Elasticity of demand

It measures the responsiveness of the quantity demanded to a given price change. It can be calculated by dividing the percentage change in the quantity demanded of a good by the percentage change in its price.

Exchange Rate Mechanism (ERM)

This is the fixed (but adjustable) exchange rate system for EU currencies. In began in 1979 (without the UK). Currencies were fixed to a central rate (a weighted average of all the currencies), but countries were allowed to vary their exchange rate within a two and a quarter percent band. Realignments were allowed in exceptional circumstances. The UK joined in 1990 at too high a rate. The £ was allowed a 6% band, but it didn't help much. The £ was at the bottom of this band for most of 1992, and was forced out in September. Those currencies that survived the turmoil's of 1992 and 1993 stayed in the ERM until their currencies were subsumed into the EURO in January 2000.

Exports

An export is a good or service that is sold abroad.

Fiscal policy

Fiscal policy is any government policy associated with taxation or government spending.

Foreign Direct Investment (FDI)

As the title suggests, this refers to direct investment from abroad. A good example is when Nissan built a car factory in Sunderland in the 80s.

Free trade

Free trade refers to a situation where countries trade with each other 'free' of trade barriers.

Imports

An import into the UK is a good or service produced in another country that is sold in the UK. If you own a Mercedes car, then you have bought an imported good.

Investment income

This is the section of the current account that measures the inflow of income form various investments abroad (interest from bonds and bank accounts, profits from businesses and dividends from shares) net of similar income flowing out to foreigners with investments in the UK. It is often referred to as IPDs.

Invisibles

This is the old name for all the intangible items of the current account (i.e. everything that is not visible). Invisibles have now been sub-divided into three separate sections - trade in services, investment income and transfers.

IPDs

This is an abbreviation that is often used to describe interest, profit and dividends. These are forms of incomes earned on investments abroad. They appear in the investment income section of the current account.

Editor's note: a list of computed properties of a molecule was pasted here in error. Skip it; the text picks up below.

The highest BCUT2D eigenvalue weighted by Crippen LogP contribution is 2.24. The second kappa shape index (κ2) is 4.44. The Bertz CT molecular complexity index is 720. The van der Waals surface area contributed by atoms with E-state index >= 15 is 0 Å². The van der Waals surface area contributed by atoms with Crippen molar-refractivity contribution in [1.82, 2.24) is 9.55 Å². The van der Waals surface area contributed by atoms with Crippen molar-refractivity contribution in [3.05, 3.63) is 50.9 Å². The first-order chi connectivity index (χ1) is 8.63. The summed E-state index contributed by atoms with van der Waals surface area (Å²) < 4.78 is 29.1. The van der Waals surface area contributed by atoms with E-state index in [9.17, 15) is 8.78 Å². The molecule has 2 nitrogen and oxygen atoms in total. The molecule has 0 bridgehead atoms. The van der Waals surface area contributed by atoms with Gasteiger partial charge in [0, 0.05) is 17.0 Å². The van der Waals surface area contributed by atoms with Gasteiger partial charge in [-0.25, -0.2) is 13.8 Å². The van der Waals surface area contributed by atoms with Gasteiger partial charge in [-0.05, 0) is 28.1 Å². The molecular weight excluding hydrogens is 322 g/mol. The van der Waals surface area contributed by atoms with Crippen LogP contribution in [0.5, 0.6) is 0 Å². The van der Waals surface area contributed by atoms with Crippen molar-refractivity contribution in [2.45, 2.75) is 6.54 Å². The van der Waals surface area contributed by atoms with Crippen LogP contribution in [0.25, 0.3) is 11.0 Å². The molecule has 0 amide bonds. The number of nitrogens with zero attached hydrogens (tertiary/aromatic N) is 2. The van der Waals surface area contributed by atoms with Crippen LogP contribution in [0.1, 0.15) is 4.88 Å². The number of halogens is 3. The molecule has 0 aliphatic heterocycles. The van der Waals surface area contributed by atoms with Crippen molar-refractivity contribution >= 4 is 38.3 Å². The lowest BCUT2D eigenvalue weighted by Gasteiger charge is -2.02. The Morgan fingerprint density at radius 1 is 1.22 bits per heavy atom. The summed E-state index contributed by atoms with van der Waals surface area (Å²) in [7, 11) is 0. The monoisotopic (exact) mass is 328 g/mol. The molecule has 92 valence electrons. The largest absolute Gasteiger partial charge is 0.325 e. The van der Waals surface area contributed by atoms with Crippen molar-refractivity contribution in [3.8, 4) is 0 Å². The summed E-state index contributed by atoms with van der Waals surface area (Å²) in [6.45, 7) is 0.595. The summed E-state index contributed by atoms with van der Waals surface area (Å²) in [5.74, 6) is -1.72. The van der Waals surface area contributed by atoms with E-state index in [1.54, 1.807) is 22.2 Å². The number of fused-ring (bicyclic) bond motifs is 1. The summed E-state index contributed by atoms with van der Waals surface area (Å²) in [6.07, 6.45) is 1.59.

J-curve

The J-curve illustrates the phenomenon whereby a trade deficit gets worse (i.e. bigger) before it gets better (i.e. smaller) following a devaluation of the currency.

Macroeconomics

Macroeconomics is concerned with issues, objectives and policies that affect the whole economy. All economic analysis that refers to aggregates is macro. The UK unemployment rate, the UK inflation rate, the rate of economic growth in the UK; these are all UK aggregates and therefore macro issues.

Marginal propensity to import

This measures the amount of every extra pound earned that is spent on imports. If you earned an extra pound and spent 20p of it on imports, then the marginal propensity to import would be 0.2.

Marshall Lerner condition

This condition states that for a devaluation to be successful in terms of reducing a trade deficit, the sum of the elasticity of demand for UK exports and the elasticity of demand for UK imports must be greater than one.

Monetary policy

This is government policy concerned with the money supply, the rate of interest and the exchange rate. At any one time, the government can only really try to control one of these three things. Whilst it is quite easy to set the base rate, some would argue that it is futile to try and control the money supply (see the early 80s) and attempts to control the exchange rate (e.g. within the ERM) can also lead to disaster. Monetary policy in the UK is now, sensibly, centred on the adjusting of the interest rate (the job of the MPC) with the goal of controlling the inflation rate.

Monetary Policy Committee

Four days after the election of the Labour government in May 1997, the Chancellor, Gordon Brown, announced that decisions on whether interest rates should change would be transferred to the independent Monetary Policy Committee (MPC) of the Bank of England. The nine members of the committee meet once a month and announce their decision at midday on the first Thursday of each month.

National Minimum Wage (NMW)

The NMW was introduced in April 1999. It was set at £3.60 an hour for workers aged 22 and over, and £3.00 for 18-21 year olds. Law obliges all employers,, to pay these hourly rates to their employees. It is designed to help those who were previously on very low wages to lift themselves out of poverty. Critics argue that it creates unemployment. See the topic called 'Labour markets' for much more detail.